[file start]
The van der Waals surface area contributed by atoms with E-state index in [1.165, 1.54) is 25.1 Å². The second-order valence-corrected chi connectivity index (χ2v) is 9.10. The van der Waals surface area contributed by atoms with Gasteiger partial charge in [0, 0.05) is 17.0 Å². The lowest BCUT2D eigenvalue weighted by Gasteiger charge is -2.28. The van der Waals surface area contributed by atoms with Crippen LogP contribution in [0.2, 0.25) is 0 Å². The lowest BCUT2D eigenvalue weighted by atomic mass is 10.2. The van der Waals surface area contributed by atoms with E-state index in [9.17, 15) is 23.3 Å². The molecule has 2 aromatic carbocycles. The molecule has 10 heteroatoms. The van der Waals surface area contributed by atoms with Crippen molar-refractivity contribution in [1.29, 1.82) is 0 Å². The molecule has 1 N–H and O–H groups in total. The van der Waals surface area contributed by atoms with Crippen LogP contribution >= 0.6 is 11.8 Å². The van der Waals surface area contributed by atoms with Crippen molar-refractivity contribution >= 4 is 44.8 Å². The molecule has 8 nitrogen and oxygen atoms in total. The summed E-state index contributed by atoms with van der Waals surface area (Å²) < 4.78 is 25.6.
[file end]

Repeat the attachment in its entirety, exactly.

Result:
The van der Waals surface area contributed by atoms with E-state index in [1.165, 1.54) is 25.1 Å². The second-order valence-corrected chi connectivity index (χ2v) is 9.10. The van der Waals surface area contributed by atoms with Gasteiger partial charge in [0, 0.05) is 17.0 Å². The lowest BCUT2D eigenvalue weighted by Gasteiger charge is -2.28. The van der Waals surface area contributed by atoms with Crippen LogP contribution in [0.2, 0.25) is 0 Å². The lowest BCUT2D eigenvalue weighted by atomic mass is 10.2. The van der Waals surface area contributed by atoms with E-state index in [9.17, 15) is 23.3 Å². The molecule has 2 aromatic carbocycles. The molecule has 10 heteroatoms. The van der Waals surface area contributed by atoms with Crippen molar-refractivity contribution in [1.29, 1.82) is 0 Å². The molecule has 1 N–H and O–H groups in total. The van der Waals surface area contributed by atoms with Crippen LogP contribution >= 0.6 is 11.8 Å². The van der Waals surface area contributed by atoms with Crippen molar-refractivity contribution >= 4 is 44.8 Å². The molecule has 8 nitrogen and oxygen atoms in total. The summed E-state index contributed by atoms with van der Waals surface area (Å²) < 4.78 is 25.6.